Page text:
Entrepreneur Beginners Guide
“Following Your Passion Is Bogus”
If passion drives you, let reason hold the reins. —Benjamin Franklin, entrepreneur; Founding Father, United States of America
One particular three-word phrase has become the mantra of entrepreneurs everywhere, used to inspire and to motivate the oppressed masses to liberate themselves from their chains of dispassion.
“Follow your passion.” Another version is the following: “Do what you love.” Any variation of this phrase has the same questionable assumption. It assumes that success comes from emotional satisfaction or from engaging in an activity for which you have a strong liking or desire, the very definition of passion. Considering that success in entrepreneurship is having a profitable business, this assumption is far from the truth. Contrarily, success comes from doing that which often gives you the least emotional satisfaction.
Despite this reality, many seasoned entrepreneurs perpetuate the passion myth when discussing how to be successful in business. Studies show that it is much easier to inspire and to motivate through positive reinforcement, but this approach undermines the importance of doing what’s difficult and uncomfortable on a consistent basis to propel a business forward. Instead of emphasizing that people do what they love, we should at least draw equal attention to the need to tackle with the same energy the things they hate.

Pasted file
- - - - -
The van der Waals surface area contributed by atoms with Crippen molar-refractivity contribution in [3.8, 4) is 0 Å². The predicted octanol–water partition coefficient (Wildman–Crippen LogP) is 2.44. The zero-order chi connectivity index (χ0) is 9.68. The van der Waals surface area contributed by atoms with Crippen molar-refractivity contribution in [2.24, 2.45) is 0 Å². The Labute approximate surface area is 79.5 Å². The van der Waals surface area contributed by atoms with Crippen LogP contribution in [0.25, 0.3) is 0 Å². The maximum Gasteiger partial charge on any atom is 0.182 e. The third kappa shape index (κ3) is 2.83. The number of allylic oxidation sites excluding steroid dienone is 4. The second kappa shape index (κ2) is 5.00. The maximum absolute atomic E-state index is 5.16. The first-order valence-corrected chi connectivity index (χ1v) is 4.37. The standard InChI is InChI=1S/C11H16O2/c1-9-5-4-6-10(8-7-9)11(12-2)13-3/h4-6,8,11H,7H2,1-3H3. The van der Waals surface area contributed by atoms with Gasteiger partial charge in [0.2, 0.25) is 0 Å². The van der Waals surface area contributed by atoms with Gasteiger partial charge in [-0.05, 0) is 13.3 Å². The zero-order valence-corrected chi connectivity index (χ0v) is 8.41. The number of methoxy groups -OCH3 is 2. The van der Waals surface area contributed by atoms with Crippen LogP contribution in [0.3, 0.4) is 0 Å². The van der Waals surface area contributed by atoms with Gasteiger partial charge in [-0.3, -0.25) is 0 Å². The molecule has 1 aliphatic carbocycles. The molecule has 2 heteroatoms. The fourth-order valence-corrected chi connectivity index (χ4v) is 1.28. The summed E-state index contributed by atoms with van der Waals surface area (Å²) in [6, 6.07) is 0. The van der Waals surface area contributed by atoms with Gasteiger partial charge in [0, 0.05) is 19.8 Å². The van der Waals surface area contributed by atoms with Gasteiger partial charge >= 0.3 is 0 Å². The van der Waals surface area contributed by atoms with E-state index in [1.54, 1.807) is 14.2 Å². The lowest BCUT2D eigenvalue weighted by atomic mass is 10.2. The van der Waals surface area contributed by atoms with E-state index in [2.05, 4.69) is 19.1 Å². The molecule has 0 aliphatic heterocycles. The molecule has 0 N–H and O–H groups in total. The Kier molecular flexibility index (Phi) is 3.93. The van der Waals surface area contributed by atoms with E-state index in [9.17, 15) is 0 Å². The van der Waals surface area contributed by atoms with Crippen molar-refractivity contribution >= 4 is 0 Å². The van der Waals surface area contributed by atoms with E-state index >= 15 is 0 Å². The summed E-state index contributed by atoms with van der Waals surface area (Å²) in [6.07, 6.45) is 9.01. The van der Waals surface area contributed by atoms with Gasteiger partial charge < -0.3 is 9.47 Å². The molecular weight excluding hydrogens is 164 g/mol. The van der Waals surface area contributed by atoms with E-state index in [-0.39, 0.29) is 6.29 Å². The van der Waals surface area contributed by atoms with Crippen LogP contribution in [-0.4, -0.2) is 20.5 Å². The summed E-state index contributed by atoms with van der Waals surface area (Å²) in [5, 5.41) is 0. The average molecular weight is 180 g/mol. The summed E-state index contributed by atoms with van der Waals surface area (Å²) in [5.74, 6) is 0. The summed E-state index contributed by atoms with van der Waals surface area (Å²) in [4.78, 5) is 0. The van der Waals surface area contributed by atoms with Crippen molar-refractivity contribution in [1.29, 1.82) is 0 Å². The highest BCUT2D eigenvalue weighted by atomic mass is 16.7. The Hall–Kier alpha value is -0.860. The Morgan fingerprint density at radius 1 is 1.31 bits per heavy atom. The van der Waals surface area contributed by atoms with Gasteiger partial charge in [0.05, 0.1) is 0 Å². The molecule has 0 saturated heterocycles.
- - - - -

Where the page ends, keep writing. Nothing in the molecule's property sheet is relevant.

What do I mean by “hate”? When you have a business, especially a young business, you inevitably find yourself doing things that are not enjoyable. Whether it’s making cold calls to generate more business or firing an unproductive employee, these unpleasant tasks are key to staying on the right path. The strongest and wisest entrepreneurs learn to assume these tasks diligently and without fail.
Recently, business mogul Mark Cuban caused quite a stir when he published a blog post that added a different take on the passion myth. Known for speaking his mind, Cuban wrote,
“Follow Your Passion” is easily the worst advice you could ever give or get. . . . There are always going to be things we love to do. That we dream about doing. That we really want to do with our lives. Those passions aren’t worth a nickel. . . . If you really want to know where your destiny lies, look at where you apply your time. . . . Don’t follow your passions, follow your effort.
Cuban’s perspective, which is different but equally valid, was the result of an honest assessment of the fallacy that money, happiness, and success magically appear when you follow your passion.
Entrepreneurs shouldn’t necessarily be encouraging people to follow their passion to attain success in business. This advice is more applicable to a lofty self-help goal in life. Business is about solving problems, improving the quality of life, creating new solutions, and yes, making money. These things involve a great deal of pain and drudgery, not endless euphoria. If you are able to align building a solid business with doing what you love, that’s great, but it certainly isn’t a requirement. Likewise, it’s a bad idea to try to monetize your passion without extensive consideration. Finally, whether your business has anything to do with your passion shouldn’t be the determining factor in why you want to start a business.